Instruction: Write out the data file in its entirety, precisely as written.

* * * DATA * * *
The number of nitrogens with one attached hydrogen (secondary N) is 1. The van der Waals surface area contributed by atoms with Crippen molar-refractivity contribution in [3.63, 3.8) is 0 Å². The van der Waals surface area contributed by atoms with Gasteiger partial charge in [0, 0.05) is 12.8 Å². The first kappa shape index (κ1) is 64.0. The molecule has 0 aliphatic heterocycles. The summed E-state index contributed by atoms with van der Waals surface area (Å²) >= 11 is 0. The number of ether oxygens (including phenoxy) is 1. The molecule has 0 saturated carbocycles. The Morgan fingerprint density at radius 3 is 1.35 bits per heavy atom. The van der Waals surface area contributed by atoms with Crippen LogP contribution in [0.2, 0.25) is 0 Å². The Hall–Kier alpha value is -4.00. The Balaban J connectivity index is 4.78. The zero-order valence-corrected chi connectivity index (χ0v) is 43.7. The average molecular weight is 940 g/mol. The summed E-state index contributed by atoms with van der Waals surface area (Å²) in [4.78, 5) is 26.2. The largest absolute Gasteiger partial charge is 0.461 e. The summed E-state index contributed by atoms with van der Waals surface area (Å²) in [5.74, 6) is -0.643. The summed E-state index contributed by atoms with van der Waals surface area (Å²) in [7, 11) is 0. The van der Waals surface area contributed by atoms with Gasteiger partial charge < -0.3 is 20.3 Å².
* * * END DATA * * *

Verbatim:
The number of nitrogens with one attached hydrogen (secondary N) is 1. The van der Waals surface area contributed by atoms with Crippen molar-refractivity contribution in [3.63, 3.8) is 0 Å². The van der Waals surface area contributed by atoms with Gasteiger partial charge in [0, 0.05) is 12.8 Å². The first kappa shape index (κ1) is 64.0. The molecule has 0 aliphatic heterocycles. The summed E-state index contributed by atoms with van der Waals surface area (Å²) >= 11 is 0. The number of ether oxygens (including phenoxy) is 1. The molecule has 0 saturated carbocycles. The Morgan fingerprint density at radius 3 is 1.35 bits per heavy atom. The van der Waals surface area contributed by atoms with Crippen LogP contribution in [0.2, 0.25) is 0 Å². The Hall–Kier alpha value is -4.00. The Balaban J connectivity index is 4.78. The zero-order valence-corrected chi connectivity index (χ0v) is 43.7. The average molecular weight is 940 g/mol. The summed E-state index contributed by atoms with van der Waals surface area (Å²) in [4.78, 5) is 26.2. The largest absolute Gasteiger partial charge is 0.461 e. The summed E-state index contributed by atoms with van der Waals surface area (Å²) in [5.74, 6) is -0.643. The summed E-state index contributed by atoms with van der Waals surface area (Å²) in [7, 11) is 0. The van der Waals surface area contributed by atoms with Gasteiger partial charge < -0.3 is 20.3 Å².